Public Services > Central Government

DCMS title rebrand puts 'Digital' front and centre

Neil Merrett Published 03 July 2017

The renamed Department for Digital, Culture, Media and Sport is expected to retain existing structure and remit as new government continues to take shape

 

The Department for Culture, Media and Sport has been rebranded in a move designed to reflect a growing workload around issues of digital infrastructure and cyber security.

Although operating under the new title of the Department for Digital, Culture, Media and Sport (DCMS), the authority has said the new name was not a result of a fresh restructuring of operations or the scope of its remit for technology transformation.

A spokesperson for the department noted that over recent years, DCMS had increasingly taken up a broader amount of technology responsibilities focused on broadband rollout, cyber security and an increasingly digitised media environment.

“Almost half the work we do as a department is in the digital sphere, so it made sense to reflect this in the title,” said DCMS.

In retaining its previous DCMS abbreviation, Culture Secretary Karen Bradley said the decision to rebrand the department had been agreed with the prime minister as a reflection of an evolving remit for the organisation.

“DCMS celebrates its 25th anniversary this year, and it is fitting now to include digital in the name,” she said. “The department has taken on significant new responsibilities in recent years, so that half of its policy and delivery work now covers the digital sectors - telecommunications, data protection, internet safety, cyber skills and parts of media and the creative industries.”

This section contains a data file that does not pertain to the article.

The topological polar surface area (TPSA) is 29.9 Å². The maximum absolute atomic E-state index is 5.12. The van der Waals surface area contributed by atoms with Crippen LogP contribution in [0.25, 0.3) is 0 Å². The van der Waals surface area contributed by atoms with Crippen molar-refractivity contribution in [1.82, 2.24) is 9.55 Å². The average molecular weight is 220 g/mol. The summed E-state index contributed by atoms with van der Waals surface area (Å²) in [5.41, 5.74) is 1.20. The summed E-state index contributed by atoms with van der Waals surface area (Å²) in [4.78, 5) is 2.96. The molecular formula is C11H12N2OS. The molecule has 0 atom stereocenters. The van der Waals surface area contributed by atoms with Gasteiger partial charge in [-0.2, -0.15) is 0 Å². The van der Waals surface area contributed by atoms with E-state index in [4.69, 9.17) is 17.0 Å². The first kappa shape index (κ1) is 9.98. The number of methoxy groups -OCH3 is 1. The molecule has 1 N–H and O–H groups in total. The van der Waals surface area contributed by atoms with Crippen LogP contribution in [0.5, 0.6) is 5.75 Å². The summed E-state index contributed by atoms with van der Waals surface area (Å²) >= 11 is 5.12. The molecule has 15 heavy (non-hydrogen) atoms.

According to the department, it will continue to focus broadly on arts, culture and the creative industries, along with issues of sports, tourism and heritage.

Under its previous title, DCMS earlier this year released its delayed digital strategy with key focuses including support for emerging technologies and a push to boost existing UK expertise in robotics, clean technology, biotechnology and fintech.

Bradley argued at the time of the launch that public services would not be for purpose without fully embracing digital technology initiatives, yet some public sector stakeholders were critical of limited commitments within the strategy itself to support local government transformation and work.

Following on from the General Election on June 8, May has been setting out the structure of her new government.  This includes new leadership for the Cabinet Office and the Government Digital Service (GDS), which will continue to oversee technology and data transformation across Whitehall.

It was announced last week that Romsey and Southampton North MP Caroline Nokes will take ministerial responsibility for GDS, while First Secretary of State Damian Green – reportedly a close aide of the prime minister – will have oversight of this work.

Related articles:

Caroline Nokes gets GDS responsibility within Cabinet Office

Whitehall unveils its digital strategy

Stakeholders consider UK Digital Strategy’s public service implications








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